Wednesday, January 30, 2008

Making The Best Of The Toxic

The photo, taken by my daughter Ilona, is of the toxic iron/aluminum mix constantly flowing out of an abandoned coal mine at Snow Fork, Ohio. Snow Fork is the most heavily polluted stream in the Monday Creek watershed. A look at what it takes to clean it up is at this pdf .

There is pleasure in the pathless woods,
There is rapture in the lonely shore,
There is society where none intrudes,
By the deep sea, and music is its roar.
I love not man the less, but nature more.

---Lord Byron

In my middle years I became fond of the Way
And made my home in the foothills of South Mountain.
When the spirit moves me I go off by myself
To see things that I alone must see.
I follow the stream to the source,
And sitting there, watch for the moment
When clouds rise up. Or I may meet a woodsman;
We talk and laugh and forget about going home.

---Wang Wei

To establish ourselves amid perfect emptiness in a single flash is the essence of wisdom.

---Dhammapada Sutra

When the company moves on to---uhhh, greener pastures and meadows, it seems as if the taxpayer gets handed the bill for cleanup and care for displaced workers. I don't know who thinks this is such a great system. I know there's nobody cheerfully cleaning up any mess I may leave out from day to day. But then, I guess I don't provide wages to people for jobs that create my mess. I guess that must be the secret of success and wealth.

I suppose there are some companies that clean up the mess, and maybe even do it out of gratitude to a community that provided workers---rather than for a tax incentive. But the coal companies didn't in Appalachia, and the people left behind, many lured from homes elsewhere, sometimes struggle for generations to get back on their feet. That people eventually drink the water from Snow Fork is a testament to what can be done---but it's costly.

In other areas where coal was king around where I live, people are turning their legacies into historical projects. At New Straitsville, there's a cave where disgruntled workers huddled to form a union, and the United Mineworkers was born. Now there's a park and museum at the beautiful site. Inside you can learn about a misguided job action that purposely set a fire in the mine 125 years ago, and it's still burning today.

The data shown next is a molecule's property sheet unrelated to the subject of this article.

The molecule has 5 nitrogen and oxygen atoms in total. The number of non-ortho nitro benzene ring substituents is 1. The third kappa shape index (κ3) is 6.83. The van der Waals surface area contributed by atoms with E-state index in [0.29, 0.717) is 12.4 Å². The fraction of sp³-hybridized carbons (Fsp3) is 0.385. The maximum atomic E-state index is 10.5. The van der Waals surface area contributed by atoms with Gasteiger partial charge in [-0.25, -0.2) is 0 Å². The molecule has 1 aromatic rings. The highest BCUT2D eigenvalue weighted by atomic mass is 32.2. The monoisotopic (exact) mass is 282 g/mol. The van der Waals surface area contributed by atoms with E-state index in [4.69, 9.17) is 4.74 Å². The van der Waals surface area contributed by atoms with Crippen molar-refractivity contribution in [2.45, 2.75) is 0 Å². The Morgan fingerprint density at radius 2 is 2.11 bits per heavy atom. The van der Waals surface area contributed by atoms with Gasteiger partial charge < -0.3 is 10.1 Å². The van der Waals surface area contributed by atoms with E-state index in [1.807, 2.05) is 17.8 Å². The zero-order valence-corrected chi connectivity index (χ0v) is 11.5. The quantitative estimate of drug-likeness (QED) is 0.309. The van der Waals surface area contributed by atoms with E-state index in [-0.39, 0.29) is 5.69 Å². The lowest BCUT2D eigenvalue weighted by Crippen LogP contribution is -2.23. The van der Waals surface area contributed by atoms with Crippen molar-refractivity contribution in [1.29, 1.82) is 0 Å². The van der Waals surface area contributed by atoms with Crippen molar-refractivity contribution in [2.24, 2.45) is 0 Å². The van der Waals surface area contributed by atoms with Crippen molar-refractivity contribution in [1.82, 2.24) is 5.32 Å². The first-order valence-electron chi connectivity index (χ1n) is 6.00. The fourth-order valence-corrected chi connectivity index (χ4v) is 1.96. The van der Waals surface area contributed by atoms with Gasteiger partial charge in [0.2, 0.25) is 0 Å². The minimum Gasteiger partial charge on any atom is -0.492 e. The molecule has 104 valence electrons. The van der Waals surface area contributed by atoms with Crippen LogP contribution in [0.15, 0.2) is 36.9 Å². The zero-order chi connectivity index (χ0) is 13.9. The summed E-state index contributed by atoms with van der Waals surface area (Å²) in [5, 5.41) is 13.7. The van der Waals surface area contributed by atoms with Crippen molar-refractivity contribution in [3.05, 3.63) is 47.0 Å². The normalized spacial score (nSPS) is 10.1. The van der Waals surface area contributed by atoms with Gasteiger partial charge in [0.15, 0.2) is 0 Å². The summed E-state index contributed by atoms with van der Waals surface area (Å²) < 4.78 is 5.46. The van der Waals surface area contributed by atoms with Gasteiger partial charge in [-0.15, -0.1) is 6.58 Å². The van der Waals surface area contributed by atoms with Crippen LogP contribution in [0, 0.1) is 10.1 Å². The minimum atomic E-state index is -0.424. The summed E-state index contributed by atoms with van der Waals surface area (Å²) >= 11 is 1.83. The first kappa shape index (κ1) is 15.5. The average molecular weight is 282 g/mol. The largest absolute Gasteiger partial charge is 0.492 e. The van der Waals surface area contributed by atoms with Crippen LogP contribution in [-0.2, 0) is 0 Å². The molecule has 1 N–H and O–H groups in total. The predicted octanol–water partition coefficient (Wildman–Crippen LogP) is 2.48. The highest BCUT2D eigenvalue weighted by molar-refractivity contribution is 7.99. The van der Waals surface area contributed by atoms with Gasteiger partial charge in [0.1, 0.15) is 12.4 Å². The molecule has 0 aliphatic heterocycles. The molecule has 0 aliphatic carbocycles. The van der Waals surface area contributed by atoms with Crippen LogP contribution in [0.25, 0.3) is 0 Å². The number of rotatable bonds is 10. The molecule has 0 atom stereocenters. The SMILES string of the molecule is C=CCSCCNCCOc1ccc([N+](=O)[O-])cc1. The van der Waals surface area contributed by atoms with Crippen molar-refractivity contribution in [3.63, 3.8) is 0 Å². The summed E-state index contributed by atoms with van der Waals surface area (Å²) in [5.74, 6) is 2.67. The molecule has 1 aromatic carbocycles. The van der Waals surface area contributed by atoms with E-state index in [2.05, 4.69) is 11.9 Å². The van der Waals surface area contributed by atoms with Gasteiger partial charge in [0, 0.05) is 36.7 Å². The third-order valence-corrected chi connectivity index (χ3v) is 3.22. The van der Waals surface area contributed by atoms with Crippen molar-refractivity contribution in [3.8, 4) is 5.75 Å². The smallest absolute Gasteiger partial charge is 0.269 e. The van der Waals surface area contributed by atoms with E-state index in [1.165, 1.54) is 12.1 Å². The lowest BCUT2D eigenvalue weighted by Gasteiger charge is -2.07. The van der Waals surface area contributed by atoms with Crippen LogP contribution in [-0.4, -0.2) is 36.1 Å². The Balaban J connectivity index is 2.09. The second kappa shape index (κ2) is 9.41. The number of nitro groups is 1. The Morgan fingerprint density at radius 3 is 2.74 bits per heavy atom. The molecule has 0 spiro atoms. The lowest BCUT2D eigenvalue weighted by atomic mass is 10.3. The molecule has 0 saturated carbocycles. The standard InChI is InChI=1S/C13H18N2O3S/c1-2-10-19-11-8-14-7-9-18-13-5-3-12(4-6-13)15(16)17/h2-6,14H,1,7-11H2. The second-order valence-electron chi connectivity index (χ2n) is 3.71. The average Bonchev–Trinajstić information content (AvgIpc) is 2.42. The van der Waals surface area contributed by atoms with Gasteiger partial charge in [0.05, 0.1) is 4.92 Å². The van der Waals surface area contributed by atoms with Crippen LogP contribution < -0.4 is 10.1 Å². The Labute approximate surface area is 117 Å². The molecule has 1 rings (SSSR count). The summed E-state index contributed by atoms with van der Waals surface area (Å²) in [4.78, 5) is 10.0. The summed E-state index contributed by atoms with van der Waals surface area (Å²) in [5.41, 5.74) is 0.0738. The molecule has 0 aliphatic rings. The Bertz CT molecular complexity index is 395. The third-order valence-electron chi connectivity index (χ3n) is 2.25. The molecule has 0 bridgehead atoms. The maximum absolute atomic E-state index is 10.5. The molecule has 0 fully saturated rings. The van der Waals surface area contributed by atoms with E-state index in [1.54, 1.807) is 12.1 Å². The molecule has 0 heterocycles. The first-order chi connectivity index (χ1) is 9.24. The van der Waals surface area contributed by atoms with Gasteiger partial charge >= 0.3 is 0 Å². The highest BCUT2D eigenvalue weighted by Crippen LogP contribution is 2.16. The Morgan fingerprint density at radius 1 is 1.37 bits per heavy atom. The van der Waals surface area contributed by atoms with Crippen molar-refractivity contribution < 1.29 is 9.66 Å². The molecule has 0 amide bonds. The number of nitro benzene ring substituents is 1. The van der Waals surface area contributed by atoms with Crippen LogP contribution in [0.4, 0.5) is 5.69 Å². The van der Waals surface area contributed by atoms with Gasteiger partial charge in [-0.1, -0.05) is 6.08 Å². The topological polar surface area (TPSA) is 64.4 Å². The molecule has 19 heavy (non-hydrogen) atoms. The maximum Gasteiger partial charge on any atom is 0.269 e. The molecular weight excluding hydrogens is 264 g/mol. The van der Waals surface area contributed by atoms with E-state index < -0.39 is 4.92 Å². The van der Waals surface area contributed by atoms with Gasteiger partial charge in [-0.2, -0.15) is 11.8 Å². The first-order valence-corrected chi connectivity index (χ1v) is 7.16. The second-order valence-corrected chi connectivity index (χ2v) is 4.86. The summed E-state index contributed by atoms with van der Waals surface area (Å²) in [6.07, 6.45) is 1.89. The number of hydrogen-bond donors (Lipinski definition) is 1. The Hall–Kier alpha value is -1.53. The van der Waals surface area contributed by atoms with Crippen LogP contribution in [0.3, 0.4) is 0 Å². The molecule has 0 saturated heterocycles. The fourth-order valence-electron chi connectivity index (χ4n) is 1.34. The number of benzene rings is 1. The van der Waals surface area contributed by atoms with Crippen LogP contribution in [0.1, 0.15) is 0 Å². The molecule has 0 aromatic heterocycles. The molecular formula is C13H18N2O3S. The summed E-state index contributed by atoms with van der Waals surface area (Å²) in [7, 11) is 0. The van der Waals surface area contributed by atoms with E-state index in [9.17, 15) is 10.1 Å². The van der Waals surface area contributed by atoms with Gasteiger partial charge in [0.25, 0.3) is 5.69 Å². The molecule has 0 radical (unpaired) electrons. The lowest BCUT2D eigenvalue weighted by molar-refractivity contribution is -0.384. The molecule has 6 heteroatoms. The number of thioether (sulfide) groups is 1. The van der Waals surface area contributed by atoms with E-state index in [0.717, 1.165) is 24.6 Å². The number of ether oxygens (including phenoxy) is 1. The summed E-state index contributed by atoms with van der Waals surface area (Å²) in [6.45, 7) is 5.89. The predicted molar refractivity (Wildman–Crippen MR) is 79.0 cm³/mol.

Up the road apiece at Shawnee, a place that once was a boom town is rebuilding. Grants are needed and slowly they are gathering. The architecture at Shawnee is unique and amazing, but the town is very poor and first the people need to become inspired. An astonishing theater at Shawnee is being restored, but it takes years and hundreds of thousands of dollars to do something like that. If it gets done it will be a showplace for the whole region. The owners run a giftshop across the street, and you should stop by.

These are a couple of the towns of a ravaged area becoming known as the Little Cities of the Forest...or of the Black Diamonds. Chunks of coal used to be called black diamonds when they were the main fuel of US industrialization. Since the State ended up with a lot of the land, Ohio has established state forests these past 70 years for recreation and hiking. The museums and restorations are coming along as people regain the pride they have for these towns, many of them built by the companies but now Home for 3 generations.

In neighboring Pennsylvania we hear about another approach. Erik Reece, who teaches at the University of Kentucky, has written about radical strip mining over the last few years. Most people in coal country know his name by now, because he has brought so many Appalachian problems to national attention. He has a new article in the current issue of the Orion magazine, and it's about turning the mess into art...which transformation takes quite a stretch~~~'s a photograph there to illustrate the article, and some nice comments. There's also a column of ways you can get involved in such restoration if you're interested.

Saturday, January 26, 2008

An Open Letter To Amy Goodman

The photo shows David Rockefeller at the 2005 annual Bilderberg conference held that year in the Dorint Sofitel Seehotel Überfahrt in Rottach-Egern, Bavaria, Munich, Germany.